• tdarlington says:

      Thanks, Amanda. Much appreciated.

  2. Robin says:

    Sampling and getting to ask questions is the best way to get me to buy a cheese.

    Descriptions are very helpful – Where it was made, what type of milk, dominate flavors/textures and what it’s similar to if the name or look of it doesn’t make it obvious. (a blue cheese looks like a blue cheese but so many things look like cheddar to me)

    Pairs well with… is a big help, too. pairing suggestions for food and beverages are helpful. If someone took the time to suggest a wine and a beer with a cheese, I’d pay more attention than just a wine.

  3. armymum says:

    I recently went to a wine and cheese tasting at a local farm in November and had a BLAST! It was a free event given by the owner of a local wine and cheese shop. Each cheese was paired with a specific cracker, wine and other misc (nuts, fruits, or chocolate). She gave great descriptions of the cheeses, the farms they came from (all local) and was obviously passionate and engaging. The Farm where the event was given carries some of her products from her store. After the tasting, she gave us all a sample of one of the cheeses (a cheddar) to take home. I went downstairs to the farm store and purchased 2 of the four crackers that we sampled and an additional cheese (blue) I liked. Fast forward to the weekend before Christmas, and I decided to go to the actual cheese shop and get some more of the cheeses (one for a gift and on to have on hand over the holiday). Totally different experience at the store. I knew the cheese I was looking for but also wanted to see what else they had & might be interested in. I spent some time wandering around the store looking (gift baskets, craft beers, cheese making kits, wine openers, wine charms…etc) 2 women behind the counter were chatting with a regular customer. Owner of the shop (who had given the event at the farm) was putting together gift baskets off to the side, 2 or three other customers in the store. No one said “hello” or greeted me, asked if they could help or if it was my first time at the store. I spent a few minutes looking for the cheese in the case I knew that I wanted, but didn’t see either of them. I ended up leaving frustrated/disappointed and emptyhanded, partially my fault for not asking for help, and maybe partially the timing when I went (holiday hustle & bustle) although the store wasn’t overly busy or crowded….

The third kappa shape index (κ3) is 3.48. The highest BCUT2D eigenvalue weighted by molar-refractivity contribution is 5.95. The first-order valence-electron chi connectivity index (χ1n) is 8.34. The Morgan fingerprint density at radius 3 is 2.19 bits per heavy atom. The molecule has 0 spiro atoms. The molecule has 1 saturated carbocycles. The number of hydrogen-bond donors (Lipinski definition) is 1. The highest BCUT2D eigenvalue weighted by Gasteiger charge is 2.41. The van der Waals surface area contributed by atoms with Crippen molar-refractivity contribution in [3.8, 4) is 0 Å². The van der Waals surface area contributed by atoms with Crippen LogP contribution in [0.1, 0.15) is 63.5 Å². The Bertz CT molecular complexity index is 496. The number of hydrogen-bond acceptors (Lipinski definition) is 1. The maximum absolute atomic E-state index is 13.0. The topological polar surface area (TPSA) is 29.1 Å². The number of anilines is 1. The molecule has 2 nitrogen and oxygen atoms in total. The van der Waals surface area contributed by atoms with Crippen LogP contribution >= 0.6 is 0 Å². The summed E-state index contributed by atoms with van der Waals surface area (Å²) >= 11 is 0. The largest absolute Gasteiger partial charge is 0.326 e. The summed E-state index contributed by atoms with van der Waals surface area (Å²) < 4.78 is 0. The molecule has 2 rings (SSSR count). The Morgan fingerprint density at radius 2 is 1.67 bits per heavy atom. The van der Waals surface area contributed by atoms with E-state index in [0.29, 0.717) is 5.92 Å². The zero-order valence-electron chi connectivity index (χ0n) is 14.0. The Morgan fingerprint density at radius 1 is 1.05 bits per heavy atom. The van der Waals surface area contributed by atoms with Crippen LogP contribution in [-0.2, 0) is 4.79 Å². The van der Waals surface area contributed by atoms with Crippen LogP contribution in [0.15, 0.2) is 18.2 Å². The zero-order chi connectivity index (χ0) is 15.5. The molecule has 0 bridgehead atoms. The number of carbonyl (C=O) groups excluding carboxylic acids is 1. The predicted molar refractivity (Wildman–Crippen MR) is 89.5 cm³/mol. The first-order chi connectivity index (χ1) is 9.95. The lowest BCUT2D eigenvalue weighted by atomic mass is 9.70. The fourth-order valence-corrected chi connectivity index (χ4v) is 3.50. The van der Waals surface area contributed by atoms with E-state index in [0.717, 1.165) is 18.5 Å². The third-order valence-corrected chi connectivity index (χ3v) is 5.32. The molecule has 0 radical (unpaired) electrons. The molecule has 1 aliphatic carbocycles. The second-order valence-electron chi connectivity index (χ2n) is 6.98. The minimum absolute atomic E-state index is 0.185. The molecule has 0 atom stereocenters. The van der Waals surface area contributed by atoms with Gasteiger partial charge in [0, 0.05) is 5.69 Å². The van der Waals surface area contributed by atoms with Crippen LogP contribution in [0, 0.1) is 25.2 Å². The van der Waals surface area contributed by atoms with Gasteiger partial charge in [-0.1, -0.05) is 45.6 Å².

4. Jodi says:

    I like reading about the living environment of the animals ( convince me that your animals are loved and happy and well cared for), how the cheese is prepared, and an imaginative description of its texture and flavor. Suggestions for food combinations and some snappy graphics help a lot too. And get creative with the name!

  5. mike says:

    the monger vibe is most important to me. Im accustomed to being spoiled in Philadelphia, especially at Dibruno bros. but when I am at a shop that ignores me or has nothing to tell me about the cheese, it’s not likely I’ll purchase unless I was there on a mission to begin with. Also a vegetarian friend of mine pointed out that small cheesemaking farms, like Birchrun Hills, are vegetarian dreams, as they are surely better to their animals, so it’s a selling point.

    As far as signs, yeah, have at least one sentence describing it would likely result in a lot more sales for people less extroverted and avoiding monger (self-imposed guilt) interaction.